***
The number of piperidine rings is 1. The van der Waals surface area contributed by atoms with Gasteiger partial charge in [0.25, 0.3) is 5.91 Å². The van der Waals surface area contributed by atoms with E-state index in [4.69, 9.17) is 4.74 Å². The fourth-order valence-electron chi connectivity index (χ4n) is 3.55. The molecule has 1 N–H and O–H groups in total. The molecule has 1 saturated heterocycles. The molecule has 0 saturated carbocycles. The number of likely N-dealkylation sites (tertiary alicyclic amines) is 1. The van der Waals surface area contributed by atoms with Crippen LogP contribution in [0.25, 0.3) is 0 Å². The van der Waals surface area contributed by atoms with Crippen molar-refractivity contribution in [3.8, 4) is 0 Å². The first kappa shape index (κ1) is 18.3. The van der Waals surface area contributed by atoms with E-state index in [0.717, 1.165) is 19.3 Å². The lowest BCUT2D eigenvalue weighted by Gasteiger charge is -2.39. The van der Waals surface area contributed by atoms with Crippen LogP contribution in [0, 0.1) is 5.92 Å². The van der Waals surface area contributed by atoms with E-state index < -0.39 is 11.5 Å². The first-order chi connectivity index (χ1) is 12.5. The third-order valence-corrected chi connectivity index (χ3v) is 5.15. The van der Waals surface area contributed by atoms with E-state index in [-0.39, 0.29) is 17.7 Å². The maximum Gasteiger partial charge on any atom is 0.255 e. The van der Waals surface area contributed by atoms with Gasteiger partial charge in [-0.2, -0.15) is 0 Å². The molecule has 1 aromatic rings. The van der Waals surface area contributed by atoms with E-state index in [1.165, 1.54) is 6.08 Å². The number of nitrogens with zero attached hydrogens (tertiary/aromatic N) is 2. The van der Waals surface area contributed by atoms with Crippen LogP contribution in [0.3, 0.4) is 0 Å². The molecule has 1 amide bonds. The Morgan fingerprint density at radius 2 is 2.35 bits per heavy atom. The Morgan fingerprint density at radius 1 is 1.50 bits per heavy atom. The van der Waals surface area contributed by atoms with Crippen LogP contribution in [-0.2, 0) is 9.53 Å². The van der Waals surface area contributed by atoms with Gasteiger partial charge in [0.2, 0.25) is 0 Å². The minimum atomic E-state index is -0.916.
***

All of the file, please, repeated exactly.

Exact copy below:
The number of piperidine rings is 1. The van der Waals surface area contributed by atoms with Gasteiger partial charge in [0.25, 0.3) is 5.91 Å². The van der Waals surface area contributed by atoms with E-state index in [4.69, 9.17) is 4.74 Å². The fourth-order valence-electron chi connectivity index (χ4n) is 3.55. The molecule has 1 N–H and O–H groups in total. The molecule has 1 saturated heterocycles. The molecule has 0 saturated carbocycles. The number of likely N-dealkylation sites (tertiary alicyclic amines) is 1. The van der Waals surface area contributed by atoms with Crippen LogP contribution in [0.25, 0.3) is 0 Å². The van der Waals surface area contributed by atoms with Crippen molar-refractivity contribution in [3.8, 4) is 0 Å². The first kappa shape index (κ1) is 18.3. The van der Waals surface area contributed by atoms with E-state index in [0.717, 1.165) is 19.3 Å². The lowest BCUT2D eigenvalue weighted by Gasteiger charge is -2.39. The van der Waals surface area contributed by atoms with Crippen LogP contribution in [0, 0.1) is 5.92 Å². The van der Waals surface area contributed by atoms with E-state index < -0.39 is 11.5 Å². The first-order chi connectivity index (χ1) is 12.5. The third-order valence-corrected chi connectivity index (χ3v) is 5.15. The van der Waals surface area contributed by atoms with E-state index in [-0.39, 0.29) is 17.7 Å². The maximum Gasteiger partial charge on any atom is 0.255 e. The van der Waals surface area contributed by atoms with Gasteiger partial charge in [-0.2, -0.15) is 0 Å². The molecule has 1 aromatic rings. The van der Waals surface area contributed by atoms with E-state index in [1.165, 1.54) is 6.08 Å². The number of nitrogens with zero attached hydrogens (tertiary/aromatic N) is 2. The van der Waals surface area contributed by atoms with Crippen LogP contribution in [0.3, 0.4) is 0 Å². The molecule has 1 amide bonds. The Morgan fingerprint density at radius 2 is 2.35 bits per heavy atom. The Morgan fingerprint density at radius 1 is 1.50 bits per heavy atom. The van der Waals surface area contributed by atoms with Crippen LogP contribution in [-0.2, 0) is 9.53 Å². The van der Waals surface area contributed by atoms with Gasteiger partial charge in [0.2, 0.25) is 0 Å². The minimum atomic E-state index is -0.916.